Featured photo by Ted Eytan
Music festivals are typically pretty large events, and events require an equally large financial investment. While this may seem like a lot for one person to acquire, spreading it out amongst many is an efficient way to raise funds to make the proposed event a reality. But aside from the finances, what makes sponsorships so important?
The Sponsorship Collective lists publicity and credibility as more reasons sponsors are essential to the success of any music festival. Publicity refers to getting the word out about the event. When the event has sponsors, businesses can promote events throughout their locations which leads to a higher turnout. This allows the music festival to grow and produce a larger attendance. In addition to publicity, credibility is what makes people want to attend, once the festival is on their radar. By having sponsorships, the businesses are publicly stating their support for your music festival.
Gathering assets and inventories
To have something to offer potential sponsors, the first important stage is to determine what you have. This includes where potential logos and banners can be placed, where the main events will occur, and where interactive stands or booths can be set up to further sponsor engagement.
It is often helpful to break down these assets into groups based on their similarities. The following are some common groups of sponsorship activities:
- Paid media
- Social/digital media
- Sponsor exhibition booths
Planning is essential for potential sponsorships. Without a plan, it is unlikely that many businesses will be jumping at the opportunity to contribute financially towards your music festival. Strong planning at the beginning is key towards recurring future success. Now that we have a plan to inventory our assets, how do we go about getting these sponsors?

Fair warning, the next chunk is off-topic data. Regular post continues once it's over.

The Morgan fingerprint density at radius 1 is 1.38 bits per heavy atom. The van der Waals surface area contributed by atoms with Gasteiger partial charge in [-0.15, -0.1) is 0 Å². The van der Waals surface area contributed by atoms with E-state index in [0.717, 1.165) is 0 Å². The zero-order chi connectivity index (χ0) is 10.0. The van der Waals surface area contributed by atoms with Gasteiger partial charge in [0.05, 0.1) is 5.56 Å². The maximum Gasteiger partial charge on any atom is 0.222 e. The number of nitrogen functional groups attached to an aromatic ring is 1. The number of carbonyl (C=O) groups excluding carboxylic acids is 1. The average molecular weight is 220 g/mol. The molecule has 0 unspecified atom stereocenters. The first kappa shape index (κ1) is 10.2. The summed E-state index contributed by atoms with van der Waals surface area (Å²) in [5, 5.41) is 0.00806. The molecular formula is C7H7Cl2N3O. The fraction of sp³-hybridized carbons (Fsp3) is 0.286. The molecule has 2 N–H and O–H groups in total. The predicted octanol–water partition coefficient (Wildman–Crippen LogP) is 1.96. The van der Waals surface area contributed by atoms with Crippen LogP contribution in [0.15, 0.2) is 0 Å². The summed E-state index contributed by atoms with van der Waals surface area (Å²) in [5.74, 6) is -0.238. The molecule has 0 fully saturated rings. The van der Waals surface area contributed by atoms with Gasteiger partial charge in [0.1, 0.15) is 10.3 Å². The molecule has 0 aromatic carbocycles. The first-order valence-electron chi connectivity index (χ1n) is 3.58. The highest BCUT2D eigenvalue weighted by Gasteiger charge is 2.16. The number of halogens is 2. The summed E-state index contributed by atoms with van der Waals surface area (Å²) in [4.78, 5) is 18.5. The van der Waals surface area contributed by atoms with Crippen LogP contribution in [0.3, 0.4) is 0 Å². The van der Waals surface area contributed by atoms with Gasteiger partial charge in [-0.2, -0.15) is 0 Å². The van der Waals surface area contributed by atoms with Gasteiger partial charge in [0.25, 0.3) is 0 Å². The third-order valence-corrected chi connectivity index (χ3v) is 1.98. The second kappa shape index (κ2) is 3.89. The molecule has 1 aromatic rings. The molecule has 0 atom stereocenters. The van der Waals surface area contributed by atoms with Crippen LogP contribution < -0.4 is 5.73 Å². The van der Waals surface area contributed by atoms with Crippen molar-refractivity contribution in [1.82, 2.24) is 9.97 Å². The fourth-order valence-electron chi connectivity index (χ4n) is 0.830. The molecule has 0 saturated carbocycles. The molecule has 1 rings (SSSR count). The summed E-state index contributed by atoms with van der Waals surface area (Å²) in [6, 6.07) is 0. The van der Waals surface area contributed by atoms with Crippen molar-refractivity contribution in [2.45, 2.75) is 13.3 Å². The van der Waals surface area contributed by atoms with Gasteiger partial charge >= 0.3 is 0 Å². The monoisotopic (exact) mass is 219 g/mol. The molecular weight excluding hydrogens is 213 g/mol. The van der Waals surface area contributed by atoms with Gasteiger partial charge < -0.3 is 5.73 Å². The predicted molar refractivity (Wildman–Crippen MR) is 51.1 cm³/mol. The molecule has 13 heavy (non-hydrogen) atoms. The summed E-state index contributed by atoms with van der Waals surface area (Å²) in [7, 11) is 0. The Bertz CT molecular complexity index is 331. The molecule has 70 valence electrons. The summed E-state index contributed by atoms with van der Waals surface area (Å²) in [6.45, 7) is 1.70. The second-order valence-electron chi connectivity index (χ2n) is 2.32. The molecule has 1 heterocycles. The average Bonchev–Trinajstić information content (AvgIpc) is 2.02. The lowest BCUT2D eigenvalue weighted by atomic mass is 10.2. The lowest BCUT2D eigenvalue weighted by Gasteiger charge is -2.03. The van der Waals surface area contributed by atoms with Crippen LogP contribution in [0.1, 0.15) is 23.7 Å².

Photo by Johan Mouchet on Unsplash
The best way to acquire funding for an event is through business sponsorships. In sponsorships, businesses agree to contribute financially to the music festival in exchange for promotion and ads steering festival-goers towards their businesses. Gary Bradshaw of AttendStar Ticketing and Marketing broke it down into three important steps when it comes to acquiring sponsorships. These three key steps are developing sponsorship offers, selling sponsorship offers, and finding sponsors.
This list includes common sponsorship sources and other tactics to secure funding.
1. Tiered sponsorships through local businesses
This is one of the most beneficial aspects of finding sponsors. By supporting different levels of financial support, small and large businesses are both able to contribute to the organization in whatever means they have available. This will attract a wider range of sponsorships and allow for industry diversification.
2. Sponsorship selling
Another important idea that comes with acquiring funds is giving sponsors a reason to invest in your event. Whether this is a logo printed on tickets, a commercial or airplay advertising their services, handouts at the event, or anything in between!